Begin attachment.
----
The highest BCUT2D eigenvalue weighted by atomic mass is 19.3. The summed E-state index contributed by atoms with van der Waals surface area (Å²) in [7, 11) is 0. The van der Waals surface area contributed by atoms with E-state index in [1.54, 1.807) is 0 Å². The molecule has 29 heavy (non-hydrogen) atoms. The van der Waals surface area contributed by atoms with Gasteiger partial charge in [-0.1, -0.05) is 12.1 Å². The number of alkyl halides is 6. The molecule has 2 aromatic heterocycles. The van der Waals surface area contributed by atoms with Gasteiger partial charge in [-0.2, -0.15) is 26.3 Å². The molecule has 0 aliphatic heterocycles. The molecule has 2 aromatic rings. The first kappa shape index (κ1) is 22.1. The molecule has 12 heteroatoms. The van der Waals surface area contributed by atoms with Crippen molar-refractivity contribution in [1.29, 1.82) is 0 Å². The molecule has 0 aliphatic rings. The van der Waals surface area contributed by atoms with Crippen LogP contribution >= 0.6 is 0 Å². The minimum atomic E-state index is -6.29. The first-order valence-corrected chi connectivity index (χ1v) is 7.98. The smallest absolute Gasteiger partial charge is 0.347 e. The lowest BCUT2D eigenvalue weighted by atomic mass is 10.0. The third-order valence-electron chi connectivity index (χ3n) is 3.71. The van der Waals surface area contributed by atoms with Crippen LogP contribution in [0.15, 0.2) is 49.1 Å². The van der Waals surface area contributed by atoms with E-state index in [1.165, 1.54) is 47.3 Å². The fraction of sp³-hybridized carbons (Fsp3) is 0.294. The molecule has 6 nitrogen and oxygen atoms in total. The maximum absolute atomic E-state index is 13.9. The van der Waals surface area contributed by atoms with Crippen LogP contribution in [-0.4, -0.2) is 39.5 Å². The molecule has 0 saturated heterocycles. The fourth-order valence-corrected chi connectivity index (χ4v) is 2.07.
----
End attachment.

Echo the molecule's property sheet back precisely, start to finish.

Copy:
The highest BCUT2D eigenvalue weighted by atomic mass is 19.3. The summed E-state index contributed by atoms with van der Waals surface area (Å²) in [7, 11) is 0. The van der Waals surface area contributed by atoms with E-state index in [1.54, 1.807) is 0 Å². The molecule has 29 heavy (non-hydrogen) atoms. The van der Waals surface area contributed by atoms with Gasteiger partial charge in [-0.1, -0.05) is 12.1 Å². The number of alkyl halides is 6. The molecule has 2 aromatic heterocycles. The van der Waals surface area contributed by atoms with Gasteiger partial charge in [-0.2, -0.15) is 26.3 Å². The molecule has 0 aliphatic heterocycles. The molecule has 2 aromatic rings. The first kappa shape index (κ1) is 22.1. The molecule has 12 heteroatoms. The van der Waals surface area contributed by atoms with Crippen molar-refractivity contribution in [1.29, 1.82) is 0 Å². The molecule has 0 aliphatic rings. The van der Waals surface area contributed by atoms with Crippen LogP contribution >= 0.6 is 0 Å². The minimum atomic E-state index is -6.29. The first-order valence-corrected chi connectivity index (χ1v) is 7.98. The smallest absolute Gasteiger partial charge is 0.347 e. The lowest BCUT2D eigenvalue weighted by atomic mass is 10.0. The third-order valence-electron chi connectivity index (χ3n) is 3.71. The van der Waals surface area contributed by atoms with Crippen LogP contribution in [0.15, 0.2) is 49.1 Å². The van der Waals surface area contributed by atoms with E-state index in [1.165, 1.54) is 47.3 Å². The fraction of sp³-hybridized carbons (Fsp3) is 0.294. The molecule has 6 nitrogen and oxygen atoms in total. The maximum absolute atomic E-state index is 13.9. The van der Waals surface area contributed by atoms with Crippen LogP contribution in [-0.4, -0.2) is 39.5 Å². The molecule has 0 saturated heterocycles. The fourth-order valence-corrected chi connectivity index (χ4v) is 2.07.